Timothy D. Imler
Regenstrief Institute
Building the Next Generation of Medical Education: Case Based Online Interactive Learning from Drawing Board to the Conference Room
Plenary Paper Session 4

Abstract:
Medical education has remained unchanged since the “modern” movement began with Osler. With information for practicing medicine increasing at an exponential rate the manner education is imparted to all levels of learners must be readdressed. Education time has also been getting compressed with increasing work hour restrictions and shift towards service requirements. In 2008 FromtheCaseFiles.com was designed by the authors at a single teaching institution to provide case based medical education to resident physicians. Multiple iterations of the system have languished without a structured mechanism for expansion with more than 380 physicians with 575 cases. Research on the tool has yielded significance (p < 0.005) in regards to allowing more information to be presented in a shorter period. The submission for publications also increased in a group of residents using the system for 9 months. A major redesign of the structure is currently underway. The emphasis is on improving mobile interaction during group presentations. Online and interactive case based medical education is an important tool moving forward. The lessons learned in early construction of the tool have been instrumental in the redesign process and ongoing research will help to assess the impact that can be made.

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Photo of Timothy D. Imler 
Timothy D. Imler

Best Poster

June 26, 2012
Daniel Gadala-Maria
Yale University
Pipeline for Analysis of Immunoglobulin Sequences on the Repertoire Scale
Poster Session Topic 3 – Translational and Bioinformatics

Abstract:
During an immune response, B cells encoding immunoglobulin (Ig) able to bind antigen are selected to expand clonally and undergo subsequent rounds of somatic mutation and selection. An individual’s Ig repertoire can be represented by the millions of unique Ig sequences that result from this process, as well as the relative proportions of these sequences. Next-generation sequencing (NGS) now allows for large-scale characterization of the repertoire in humans, as well as model systems. Analyzing these data presents several challenges. Here we describe our efforts to: (1) develop an automated analysis pipeline that is robust to the high error rates associated with NGS data, (2) identify somatic mutations and separate sequences into clonally-related groups, (3) quantify selection and analyze mutation properties. We demonstrate our approach using human NGS data collected from three individuals at various times following influenza vaccination.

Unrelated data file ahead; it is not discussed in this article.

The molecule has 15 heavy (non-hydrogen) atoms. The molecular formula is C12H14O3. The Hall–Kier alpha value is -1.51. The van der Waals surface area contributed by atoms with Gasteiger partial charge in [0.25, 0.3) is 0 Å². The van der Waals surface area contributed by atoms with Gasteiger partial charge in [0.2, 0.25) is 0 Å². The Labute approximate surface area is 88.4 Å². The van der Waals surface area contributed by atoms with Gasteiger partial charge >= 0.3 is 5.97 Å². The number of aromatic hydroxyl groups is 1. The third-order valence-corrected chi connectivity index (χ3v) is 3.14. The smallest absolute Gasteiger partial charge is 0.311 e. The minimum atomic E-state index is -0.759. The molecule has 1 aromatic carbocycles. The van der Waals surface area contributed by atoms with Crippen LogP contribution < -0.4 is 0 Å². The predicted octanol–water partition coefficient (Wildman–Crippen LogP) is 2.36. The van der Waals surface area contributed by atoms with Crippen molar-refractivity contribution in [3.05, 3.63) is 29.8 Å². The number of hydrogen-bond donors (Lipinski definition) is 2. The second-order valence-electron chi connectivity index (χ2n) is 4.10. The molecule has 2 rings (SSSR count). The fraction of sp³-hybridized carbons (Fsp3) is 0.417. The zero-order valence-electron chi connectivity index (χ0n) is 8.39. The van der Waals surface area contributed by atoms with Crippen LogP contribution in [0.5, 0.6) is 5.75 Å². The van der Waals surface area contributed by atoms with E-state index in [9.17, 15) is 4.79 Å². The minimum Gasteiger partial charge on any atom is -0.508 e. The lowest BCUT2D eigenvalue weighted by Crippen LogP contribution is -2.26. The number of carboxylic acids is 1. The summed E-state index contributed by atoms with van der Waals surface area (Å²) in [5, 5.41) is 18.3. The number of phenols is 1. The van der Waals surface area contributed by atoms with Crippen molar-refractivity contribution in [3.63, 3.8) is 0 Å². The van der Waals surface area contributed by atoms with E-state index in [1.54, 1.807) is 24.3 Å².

Photo of Daniel Gadala-Maria 
Daniel Gadala-Maria

June 27, 2012 (Tie)
Perry Evans
Yale University
Evaluating Melanoma Whole Exome Sequences Suggests New Driver Genes
Poster Session Topic 2 – Bioinformatics

Abstract:
The identification of mutations in receptor and non-receptor protein kinases that drive malignant transformation of cells into melanoma, the most deadly form of skin cancer, has revolutionized the care of patients by providing patient-tailored targeted therapies that improve survival. The most promising example is the activating V600E/K mutation in the protein kinase BRAF. This mutation is present in ~50% of cutaneous melanomas, and drugs have been developed to inhibit this mutant kinase. There is a great interest in identifying additional ‘drivers’ that contribute to melanoma pathogenesis because large numbers of patients do not have BRAF mutations, and melanomas with BRAF mutations tend to develop resistance to the inhibitors with time. In this study, we propose additional driver genes by examining the mutational landscape of melanoma determined by sequencing the exomes of 148 tumors. We develop models of background silent mutation rates across the exome that account for gene expression, tumor type, and sequence context. Using our background silent mutation rates, we identify genes with a significant amount of nonsynonymous mutations across the 148 tumors. Our study successfully identifies known driver genes like BRAF and NRAS, and suggests important new drivers.

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Photo of Perry Evans 
Perry Evans

Best Open Mic

June 26, 2012
Rimma Pivovarov
Columbia University
Prediction of Kidney Disease Outcomes Using Structured and Narrative Longitudinal Data

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Photo of Rimma Pivovarov 
Rimma Pivovarov